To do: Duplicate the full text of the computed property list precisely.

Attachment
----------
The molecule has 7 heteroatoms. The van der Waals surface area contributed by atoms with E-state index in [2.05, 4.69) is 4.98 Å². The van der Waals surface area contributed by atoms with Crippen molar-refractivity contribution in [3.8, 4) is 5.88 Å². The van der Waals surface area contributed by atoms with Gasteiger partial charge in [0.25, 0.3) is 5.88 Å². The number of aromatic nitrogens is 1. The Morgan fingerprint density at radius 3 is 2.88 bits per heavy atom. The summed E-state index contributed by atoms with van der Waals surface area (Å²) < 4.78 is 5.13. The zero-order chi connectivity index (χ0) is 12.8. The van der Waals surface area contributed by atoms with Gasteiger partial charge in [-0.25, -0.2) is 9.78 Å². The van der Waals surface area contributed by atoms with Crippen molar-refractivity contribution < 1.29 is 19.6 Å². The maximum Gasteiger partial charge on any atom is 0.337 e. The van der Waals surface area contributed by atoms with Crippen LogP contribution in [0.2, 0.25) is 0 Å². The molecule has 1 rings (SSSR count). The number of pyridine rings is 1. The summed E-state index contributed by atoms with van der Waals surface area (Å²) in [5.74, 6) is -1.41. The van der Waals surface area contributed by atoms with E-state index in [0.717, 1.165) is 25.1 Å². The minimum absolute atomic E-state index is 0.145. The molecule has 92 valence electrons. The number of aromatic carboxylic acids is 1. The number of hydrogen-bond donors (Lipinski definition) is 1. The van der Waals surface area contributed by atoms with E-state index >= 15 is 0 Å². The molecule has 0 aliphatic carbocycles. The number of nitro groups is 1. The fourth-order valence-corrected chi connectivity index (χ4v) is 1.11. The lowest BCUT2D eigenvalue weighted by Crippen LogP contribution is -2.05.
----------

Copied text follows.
The molecule has 7 heteroatoms. The van der Waals surface area contributed by atoms with E-state index in [2.05, 4.69) is 4.98 Å². The van der Waals surface area contributed by atoms with Crippen molar-refractivity contribution in [3.8, 4) is 5.88 Å². The van der Waals surface area contributed by atoms with Gasteiger partial charge in [0.25, 0.3) is 5.88 Å². The number of aromatic nitrogens is 1. The Morgan fingerprint density at radius 3 is 2.88 bits per heavy atom. The summed E-state index contributed by atoms with van der Waals surface area (Å²) < 4.78 is 5.13. The zero-order chi connectivity index (χ0) is 12.8. The van der Waals surface area contributed by atoms with Gasteiger partial charge in [-0.25, -0.2) is 9.78 Å². The van der Waals surface area contributed by atoms with Crippen molar-refractivity contribution < 1.29 is 19.6 Å². The maximum Gasteiger partial charge on any atom is 0.337 e. The van der Waals surface area contributed by atoms with Crippen LogP contribution in [0.2, 0.25) is 0 Å². The molecule has 1 rings (SSSR count). The number of pyridine rings is 1. The summed E-state index contributed by atoms with van der Waals surface area (Å²) in [5.74, 6) is -1.41. The van der Waals surface area contributed by atoms with E-state index in [0.717, 1.165) is 25.1 Å². The minimum absolute atomic E-state index is 0.145. The molecule has 92 valence electrons. The number of aromatic carboxylic acids is 1. The number of hydrogen-bond donors (Lipinski definition) is 1. The van der Waals surface area contributed by atoms with E-state index >= 15 is 0 Å². The molecule has 0 aliphatic carbocycles. The number of nitro groups is 1. The fourth-order valence-corrected chi connectivity index (χ4v) is 1.11. The lowest BCUT2D eigenvalue weighted by Crippen LogP contribution is -2.05.